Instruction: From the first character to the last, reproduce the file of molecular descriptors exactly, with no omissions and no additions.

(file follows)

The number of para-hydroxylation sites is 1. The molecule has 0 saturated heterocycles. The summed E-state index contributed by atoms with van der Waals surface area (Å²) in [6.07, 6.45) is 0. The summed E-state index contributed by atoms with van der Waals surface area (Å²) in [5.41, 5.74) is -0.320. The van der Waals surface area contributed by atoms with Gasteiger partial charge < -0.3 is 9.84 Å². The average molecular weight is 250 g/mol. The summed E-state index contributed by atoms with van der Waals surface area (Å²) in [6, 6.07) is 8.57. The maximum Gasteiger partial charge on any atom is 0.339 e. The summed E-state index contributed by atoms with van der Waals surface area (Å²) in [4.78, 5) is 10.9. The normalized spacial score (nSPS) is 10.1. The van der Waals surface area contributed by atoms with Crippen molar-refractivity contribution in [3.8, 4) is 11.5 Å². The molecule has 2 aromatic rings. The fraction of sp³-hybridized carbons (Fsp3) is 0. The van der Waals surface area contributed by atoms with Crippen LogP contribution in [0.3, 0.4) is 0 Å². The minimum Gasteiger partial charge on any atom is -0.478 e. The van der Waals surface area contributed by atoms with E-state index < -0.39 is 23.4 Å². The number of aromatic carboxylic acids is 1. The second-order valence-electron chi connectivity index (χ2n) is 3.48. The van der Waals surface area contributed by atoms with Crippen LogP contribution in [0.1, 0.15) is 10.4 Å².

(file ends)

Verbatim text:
The number of para-hydroxylation sites is 1. The molecule has 0 saturated heterocycles. The summed E-state index contributed by atoms with van der Waals surface area (Å²) in [6.07, 6.45) is 0. The summed E-state index contributed by atoms with van der Waals surface area (Å²) in [5.41, 5.74) is -0.320. The van der Waals surface area contributed by atoms with Gasteiger partial charge < -0.3 is 9.84 Å². The average molecular weight is 250 g/mol. The summed E-state index contributed by atoms with van der Waals surface area (Å²) in [6, 6.07) is 8.57. The maximum Gasteiger partial charge on any atom is 0.339 e. The summed E-state index contributed by atoms with van der Waals surface area (Å²) in [4.78, 5) is 10.9. The normalized spacial score (nSPS) is 10.1. The van der Waals surface area contributed by atoms with Crippen molar-refractivity contribution in [3.8, 4) is 11.5 Å². The molecule has 2 aromatic rings. The fraction of sp³-hybridized carbons (Fsp3) is 0. The van der Waals surface area contributed by atoms with Crippen LogP contribution in [0.3, 0.4) is 0 Å². The minimum Gasteiger partial charge on any atom is -0.478 e. The van der Waals surface area contributed by atoms with E-state index < -0.39 is 23.4 Å². The number of aromatic carboxylic acids is 1. The second-order valence-electron chi connectivity index (χ2n) is 3.48. The van der Waals surface area contributed by atoms with Crippen LogP contribution in [0.1, 0.15) is 10.4 Å².